Mrs. Page. I'll be with her by and by; I'll but bring my young man here to school; Look, where his master comes; 'tis a playing-day, I see.

Enter Sir Hugh Evans.

How now, sir Hugh? no school to-day?

Will. Forsooth, 1 have forgot.

Eva. It is ki, ke, kod: if you forget your kies, your kes, and your cods, you must be preeches. Go your ways, and play, go.

Mrs. Page. He is a better scholar than I thought he was.

Eva. He is a good sprag memory. Farewell, mistress Page.

Mrs. Page. Adieu, good sir Hugh. [Exit Sir Hugh.] Get you home, boy.-Come, we stay too long. [Exeunt.

SCENE II-A Room in Ford's House.

Enter Falstaff and Mrs. Ford.

Eva. No; master Slender is let the boys leave to love, and I profess requital to a hair's breadth; not play.

Quick. Blessing of his heart!

Mrs. Page. Sir Hugh, my husband says, my son profits nothing in the world at his book; I pray you, ask him some questions in his accidence. Eva. Come hither, William; hold up your head;

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Eva. And what is a stone, William ?
Will. A pebble.

Fal. Mistress Ford, your sorrow hath eaten up
my sufferance: I see, you are obsequious in your
only, mistress Ford, in the simple office of love,
but in all the accoutrement, complement, and cere-
mony of it. But are you sure of your husband
now?
Mrs. Ford. He's a birding, sweet sir John.
Mrs. Page. [Within.] What hoa, gossip Ford!
what hoa!

Mrs. Ford. Step into the chamber, sir John.
[Erit Falstaff.

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Mrs. Page. Why, woman, your husband is in his old lunes again: he so takes on yonder with my husband; so rails against all married mankind;

Eva. No, it is lapis; I pray you remember in so curses all Eve's daughters, of what complexion your prain. will. Lapis.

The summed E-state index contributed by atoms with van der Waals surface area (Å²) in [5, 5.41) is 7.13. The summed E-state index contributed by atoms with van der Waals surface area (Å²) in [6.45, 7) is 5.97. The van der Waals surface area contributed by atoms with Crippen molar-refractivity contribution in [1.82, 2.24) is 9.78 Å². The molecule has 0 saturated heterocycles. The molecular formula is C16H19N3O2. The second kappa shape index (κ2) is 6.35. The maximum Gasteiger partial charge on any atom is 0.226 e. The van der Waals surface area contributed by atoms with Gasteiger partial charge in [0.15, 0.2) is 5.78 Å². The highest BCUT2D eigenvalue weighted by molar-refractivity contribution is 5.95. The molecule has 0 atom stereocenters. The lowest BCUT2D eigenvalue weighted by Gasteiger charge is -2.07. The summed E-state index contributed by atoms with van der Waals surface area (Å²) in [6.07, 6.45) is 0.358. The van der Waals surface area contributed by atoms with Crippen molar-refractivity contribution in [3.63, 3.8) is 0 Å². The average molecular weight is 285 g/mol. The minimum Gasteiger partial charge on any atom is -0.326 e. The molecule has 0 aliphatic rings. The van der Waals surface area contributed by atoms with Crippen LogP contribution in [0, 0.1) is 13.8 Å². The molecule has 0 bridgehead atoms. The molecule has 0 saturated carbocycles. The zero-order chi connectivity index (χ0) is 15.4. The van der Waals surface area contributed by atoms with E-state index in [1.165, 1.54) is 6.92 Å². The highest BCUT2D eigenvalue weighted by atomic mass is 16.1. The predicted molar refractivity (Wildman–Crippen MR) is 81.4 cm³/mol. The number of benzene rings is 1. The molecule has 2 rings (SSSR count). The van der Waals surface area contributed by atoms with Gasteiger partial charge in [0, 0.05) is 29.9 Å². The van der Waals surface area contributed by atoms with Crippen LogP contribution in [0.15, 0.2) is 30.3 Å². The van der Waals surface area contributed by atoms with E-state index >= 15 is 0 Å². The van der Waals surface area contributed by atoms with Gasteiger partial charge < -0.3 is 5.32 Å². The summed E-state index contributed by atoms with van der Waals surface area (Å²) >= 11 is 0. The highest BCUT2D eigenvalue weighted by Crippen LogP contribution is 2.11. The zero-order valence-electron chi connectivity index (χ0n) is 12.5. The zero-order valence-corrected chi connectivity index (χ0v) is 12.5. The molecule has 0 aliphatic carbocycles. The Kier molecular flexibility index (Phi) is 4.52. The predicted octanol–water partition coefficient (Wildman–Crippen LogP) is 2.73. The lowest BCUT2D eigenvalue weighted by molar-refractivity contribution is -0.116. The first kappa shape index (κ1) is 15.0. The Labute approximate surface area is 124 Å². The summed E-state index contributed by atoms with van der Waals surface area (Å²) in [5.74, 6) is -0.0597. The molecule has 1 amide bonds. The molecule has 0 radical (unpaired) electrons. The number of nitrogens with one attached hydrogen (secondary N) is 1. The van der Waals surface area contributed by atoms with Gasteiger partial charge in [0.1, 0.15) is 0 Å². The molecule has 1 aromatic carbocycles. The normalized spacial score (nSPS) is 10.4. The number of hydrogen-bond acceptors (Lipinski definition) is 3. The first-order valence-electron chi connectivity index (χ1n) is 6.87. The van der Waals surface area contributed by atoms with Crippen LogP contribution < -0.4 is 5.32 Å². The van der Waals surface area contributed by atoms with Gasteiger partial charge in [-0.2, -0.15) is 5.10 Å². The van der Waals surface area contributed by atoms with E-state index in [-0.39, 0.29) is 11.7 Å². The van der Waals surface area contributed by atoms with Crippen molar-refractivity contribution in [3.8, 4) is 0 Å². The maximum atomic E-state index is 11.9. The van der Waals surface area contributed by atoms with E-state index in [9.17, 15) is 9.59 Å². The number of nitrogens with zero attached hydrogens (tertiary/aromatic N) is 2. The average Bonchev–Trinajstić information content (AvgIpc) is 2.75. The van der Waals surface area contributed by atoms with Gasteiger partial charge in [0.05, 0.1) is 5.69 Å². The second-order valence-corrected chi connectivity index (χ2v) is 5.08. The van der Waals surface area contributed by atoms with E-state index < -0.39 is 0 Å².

soever; and so buffets himself on the forehead, crying Peer-out, peer-out! that any madness, I ever

Eva. That is good, William. What is he, Wil-yet beheld, seemed but tameness, civility, and liam, that does lend articles?

Will. Articles are borrowed of the pronoun; and be thus declined, Singulariter, nominativo, hic, hæc,

hoc.

Eva. Nominativo, hig, hag, hog;-pray you, mark: genitivo, hujus: Well, what is your accusative case?

Will. Accusativo, hinc.

Eva. I pray you, have your remembrance, child; Accusativo, hing, hang, hog.

Quick. Hang hog is Latin for bacon, I warrant

you.

Eva. Leave your prabbles, 'oman. What is the focative case, William ?

Will. O-vocativo, O.

Era. Remember, William, focative is, caret.
Quick. And that's a good root.

Eva. 'Oman, forbear.

Mrs. Page. Peace.

patience, to this his distemper he is in now: I am glad the fat knight is not here.

Mrs. Ford. Why, does he talk of him?

Mrs. Page. Of none but him; and swears, he was carried out, the last time he searched for him, in a basket: protests to my husband, he is now here; and hath drawn him and the rest of their company from their sport, to make another experiment of his suspicion; but I am glad the knight is not here; now he shall see his own foolery.

Mrs. Ford. How near is he, mistress Page? Mrs. Page. Hard by; at street end; he will be here anon.

Mrs. Ford. I am undone !-the knight is here. Mrs. Page. Why then you are utterly ashamed, and he's but a dead man. What a woman are you? -Away with him, away with him; better shame than murder.